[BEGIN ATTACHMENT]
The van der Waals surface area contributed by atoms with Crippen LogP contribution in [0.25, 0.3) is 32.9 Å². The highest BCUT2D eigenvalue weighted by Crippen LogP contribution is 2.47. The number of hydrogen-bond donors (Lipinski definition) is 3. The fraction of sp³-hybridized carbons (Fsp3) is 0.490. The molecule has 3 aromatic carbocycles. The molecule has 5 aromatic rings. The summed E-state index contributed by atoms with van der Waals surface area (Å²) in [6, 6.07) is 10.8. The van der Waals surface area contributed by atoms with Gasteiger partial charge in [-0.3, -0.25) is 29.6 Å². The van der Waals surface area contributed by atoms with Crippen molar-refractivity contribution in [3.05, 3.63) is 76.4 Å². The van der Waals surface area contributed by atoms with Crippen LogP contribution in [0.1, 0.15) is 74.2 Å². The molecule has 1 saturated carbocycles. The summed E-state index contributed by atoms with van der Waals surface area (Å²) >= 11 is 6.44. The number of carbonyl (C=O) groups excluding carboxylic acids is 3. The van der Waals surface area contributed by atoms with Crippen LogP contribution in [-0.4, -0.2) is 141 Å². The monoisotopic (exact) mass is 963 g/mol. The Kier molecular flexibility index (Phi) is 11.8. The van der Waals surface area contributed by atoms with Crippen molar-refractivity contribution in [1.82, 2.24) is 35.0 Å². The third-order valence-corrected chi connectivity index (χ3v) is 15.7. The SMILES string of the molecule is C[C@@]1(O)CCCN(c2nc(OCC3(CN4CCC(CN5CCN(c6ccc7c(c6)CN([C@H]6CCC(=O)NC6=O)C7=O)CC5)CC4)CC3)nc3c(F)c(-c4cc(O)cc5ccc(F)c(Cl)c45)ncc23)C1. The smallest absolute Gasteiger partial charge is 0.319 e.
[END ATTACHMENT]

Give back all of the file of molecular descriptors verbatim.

The van der Waals surface area contributed by atoms with Crippen LogP contribution in [0.25, 0.3) is 32.9 Å². The highest BCUT2D eigenvalue weighted by Crippen LogP contribution is 2.47. The number of hydrogen-bond donors (Lipinski definition) is 3. The fraction of sp³-hybridized carbons (Fsp3) is 0.490. The molecule has 3 aromatic carbocycles. The molecule has 5 aromatic rings. The summed E-state index contributed by atoms with van der Waals surface area (Å²) in [6, 6.07) is 10.8. The van der Waals surface area contributed by atoms with Gasteiger partial charge in [-0.3, -0.25) is 29.6 Å². The van der Waals surface area contributed by atoms with Crippen molar-refractivity contribution in [3.05, 3.63) is 76.4 Å². The van der Waals surface area contributed by atoms with Crippen LogP contribution in [0.1, 0.15) is 74.2 Å². The molecule has 1 saturated carbocycles. The summed E-state index contributed by atoms with van der Waals surface area (Å²) >= 11 is 6.44. The number of carbonyl (C=O) groups excluding carboxylic acids is 3. The van der Waals surface area contributed by atoms with Crippen LogP contribution in [-0.4, -0.2) is 141 Å². The monoisotopic (exact) mass is 963 g/mol. The Kier molecular flexibility index (Phi) is 11.8. The van der Waals surface area contributed by atoms with Crippen molar-refractivity contribution in [1.82, 2.24) is 35.0 Å². The third-order valence-corrected chi connectivity index (χ3v) is 15.7. The SMILES string of the molecule is C[C@@]1(O)CCCN(c2nc(OCC3(CN4CCC(CN5CCN(c6ccc7c(c6)CN([C@H]6CCC(=O)NC6=O)C7=O)CC5)CC4)CC3)nc3c(F)c(-c4cc(O)cc5ccc(F)c(Cl)c45)ncc23)C1. The smallest absolute Gasteiger partial charge is 0.319 e.